It is true that the ministerial duty of the court to order the execution of a final and executory judgment admits of exceptions as (a) where it becomes imperative in the higher interest of justice to direct the suspension of its execution; or (b) whenever it is necessary to accomplish the aims of justice; or (c) when certain facts and circumstances transpired after the judgment became final which could render the execution of the judgment unjust. Petitioners have not shown that any of these exceptions exists to prevent the mandatory execution of the trial courtís Decision.37 (Italics in the original)

Petitionersí Motion for Reconsideration38 having been denied by the CA by Resolution of May 11, 2004, the present petition for review39 was filed on July 12, 2004 positing that:

THE COURT OF APPEALS GRAVELY ERRED IN UPHOLDING THE LOWER COURT AND IN DISREGARDING THE FOLLOWING PROPOSITIONS:

I

THE SUBJECT CONTRACT IS INEFFECTIVE AND UNIMPLEMENTABLE UNTIL AND UNLESS IT IS APPROVED BY THE PRESIDENT.

II

THE SUBJECT CONTRACT ONLY COVERS THE DISPOSITION OF 3,000 TONS OF SOLID WASTE A DAY.

III

THE ALLEGED AMENDED AGREEMENT IS ONLY A DRAFT OR PROPOSAL SUBMITTED BY RESPONDENTS.

IV

RESPONDENTS MUST ALSO BE MADE TO COMPLY WITH THEIR CONTRACTUAL COMMITMENTS.40 (Underscoring supplied)

JANCOM filed on September 20, 2004 its Comment41 on the petition to which petitioners filed their Reply42 on January 28, 2005.

On May 4, 2005, Jancom International filed its Comment,43 reiterating its position that it did not authorize the filing before the RTC by Atty. Molina of the July 29, 2002 Omnibus Motion that impleaded it as party-movant.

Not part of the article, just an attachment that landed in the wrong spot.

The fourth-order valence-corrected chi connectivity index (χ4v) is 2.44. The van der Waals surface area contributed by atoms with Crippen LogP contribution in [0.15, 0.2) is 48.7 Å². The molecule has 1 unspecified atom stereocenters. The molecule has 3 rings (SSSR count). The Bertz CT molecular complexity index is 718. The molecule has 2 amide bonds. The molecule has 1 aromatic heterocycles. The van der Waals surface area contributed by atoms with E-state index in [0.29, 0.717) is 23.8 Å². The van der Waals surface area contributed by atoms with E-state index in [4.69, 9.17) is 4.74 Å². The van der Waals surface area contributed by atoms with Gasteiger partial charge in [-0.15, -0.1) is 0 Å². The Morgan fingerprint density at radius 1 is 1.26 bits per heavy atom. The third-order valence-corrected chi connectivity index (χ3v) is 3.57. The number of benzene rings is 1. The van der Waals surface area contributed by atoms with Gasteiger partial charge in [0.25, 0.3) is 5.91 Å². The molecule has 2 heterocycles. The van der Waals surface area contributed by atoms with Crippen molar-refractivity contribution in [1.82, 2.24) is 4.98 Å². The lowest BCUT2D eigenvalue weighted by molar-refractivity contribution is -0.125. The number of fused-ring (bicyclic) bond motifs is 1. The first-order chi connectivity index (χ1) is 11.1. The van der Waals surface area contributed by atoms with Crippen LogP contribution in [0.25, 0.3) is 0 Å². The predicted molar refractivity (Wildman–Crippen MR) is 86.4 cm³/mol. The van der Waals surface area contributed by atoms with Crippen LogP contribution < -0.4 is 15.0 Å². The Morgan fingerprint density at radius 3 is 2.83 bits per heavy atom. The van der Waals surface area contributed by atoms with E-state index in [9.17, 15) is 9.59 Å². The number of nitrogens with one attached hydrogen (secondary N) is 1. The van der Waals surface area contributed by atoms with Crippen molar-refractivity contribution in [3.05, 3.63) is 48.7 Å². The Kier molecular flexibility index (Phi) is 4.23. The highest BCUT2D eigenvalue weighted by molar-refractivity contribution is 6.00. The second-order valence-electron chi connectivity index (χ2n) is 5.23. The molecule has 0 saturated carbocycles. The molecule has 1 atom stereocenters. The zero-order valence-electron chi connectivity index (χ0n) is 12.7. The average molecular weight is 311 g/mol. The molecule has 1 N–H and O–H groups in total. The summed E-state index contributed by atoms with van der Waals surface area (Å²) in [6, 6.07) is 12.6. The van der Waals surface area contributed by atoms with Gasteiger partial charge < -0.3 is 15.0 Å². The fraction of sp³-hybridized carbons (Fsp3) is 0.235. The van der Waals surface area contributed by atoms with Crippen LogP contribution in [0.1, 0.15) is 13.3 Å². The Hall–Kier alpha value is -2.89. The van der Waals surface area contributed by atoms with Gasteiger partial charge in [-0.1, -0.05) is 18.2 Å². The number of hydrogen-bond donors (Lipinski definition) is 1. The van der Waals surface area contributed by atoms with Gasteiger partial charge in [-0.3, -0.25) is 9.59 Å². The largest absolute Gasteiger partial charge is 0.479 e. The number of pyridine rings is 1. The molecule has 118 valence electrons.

On July 7, 2005, petitioners filed their Reply44 to Jancom Internationalís Comment.

Petitioners argue that since the contract remains unsigned by the President, it cannot yet be executed. Ergo, they conclude, the proceedings which resulted in the issuance of an alias writ of execution "ran afoul of the [January 30, 2002] decision of [the Supreme] Court in G.R. No. 147465."45

Petitioners go on to argue that since the contract covers only 3,000 tons of garbage per day while Metro Manila generates at least 6,000 tons of solid waste a day, MMDA may properly bid out the other 3,000 tons of solid waste to other interested groups or entities.

Petitioners moreover argue that the alleged Amended Agreement concluded supposedly between JANCOM and former MMDA Chairman Benjamin Abalos is a mere scrap of paper, a mere draft or proposal submitted by JANCOM to the MMDA, no agreement on which was reached by the parties; and at all events, express authority ought to have first been accorded the MMDA to conclude such an amended agreement with JANCOM, the original contract having been concluded between the Republic of the Philippines and JANCOM.

Finally, petitioners argue that respondents should also be required to perform their commitments pursuant to Article 1846 of the contract.

The petition is impressed with merit in light of the following considerations.

Section 1, Rule 39 of the Rules of Court provides:

SECTION 1. Execution upon judgments or final orders. Ė Execution shall issue as a matter of right, on motion, upon a judgment or order that disposes of the action or proceeding upon the expiration of the period to appeal therefrom if no appeal has been duly perfected.